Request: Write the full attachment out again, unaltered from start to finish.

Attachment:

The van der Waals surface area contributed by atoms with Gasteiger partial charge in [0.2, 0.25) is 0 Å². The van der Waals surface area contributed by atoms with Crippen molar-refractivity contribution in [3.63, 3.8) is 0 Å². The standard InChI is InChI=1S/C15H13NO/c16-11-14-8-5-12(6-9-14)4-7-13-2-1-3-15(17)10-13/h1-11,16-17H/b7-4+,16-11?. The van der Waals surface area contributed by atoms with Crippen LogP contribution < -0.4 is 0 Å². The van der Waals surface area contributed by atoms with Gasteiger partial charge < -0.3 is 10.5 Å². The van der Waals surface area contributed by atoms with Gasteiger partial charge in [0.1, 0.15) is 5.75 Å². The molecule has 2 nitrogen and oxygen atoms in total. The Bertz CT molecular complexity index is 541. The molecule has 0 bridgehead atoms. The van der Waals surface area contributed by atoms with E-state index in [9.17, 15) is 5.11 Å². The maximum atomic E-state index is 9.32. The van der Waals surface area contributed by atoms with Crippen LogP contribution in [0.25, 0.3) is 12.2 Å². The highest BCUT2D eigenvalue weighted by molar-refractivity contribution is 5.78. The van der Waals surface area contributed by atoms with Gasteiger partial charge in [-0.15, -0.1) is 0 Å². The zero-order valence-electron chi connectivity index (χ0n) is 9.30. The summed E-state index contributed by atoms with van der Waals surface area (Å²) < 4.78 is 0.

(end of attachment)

The van der Waals surface area contributed by atoms with Gasteiger partial charge in [0.2, 0.25) is 0 Å². The van der Waals surface area contributed by atoms with Crippen molar-refractivity contribution in [3.63, 3.8) is 0 Å². The standard InChI is InChI=1S/C15H13NO/c16-11-14-8-5-12(6-9-14)4-7-13-2-1-3-15(17)10-13/h1-11,16-17H/b7-4+,16-11?. The van der Waals surface area contributed by atoms with Crippen LogP contribution < -0.4 is 0 Å². The van der Waals surface area contributed by atoms with Gasteiger partial charge < -0.3 is 10.5 Å². The van der Waals surface area contributed by atoms with Gasteiger partial charge in [0.1, 0.15) is 5.75 Å². The molecule has 2 nitrogen and oxygen atoms in total. The Bertz CT molecular complexity index is 541. The molecule has 0 bridgehead atoms. The van der Waals surface area contributed by atoms with E-state index in [9.17, 15) is 5.11 Å². The maximum atomic E-state index is 9.32. The van der Waals surface area contributed by atoms with Crippen LogP contribution in [0.25, 0.3) is 12.2 Å². The highest BCUT2D eigenvalue weighted by molar-refractivity contribution is 5.78. The van der Waals surface area contributed by atoms with Gasteiger partial charge in [-0.15, -0.1) is 0 Å². The zero-order valence-electron chi connectivity index (χ0n) is 9.30. The summed E-state index contributed by atoms with van der Waals surface area (Å²) < 4.78 is 0.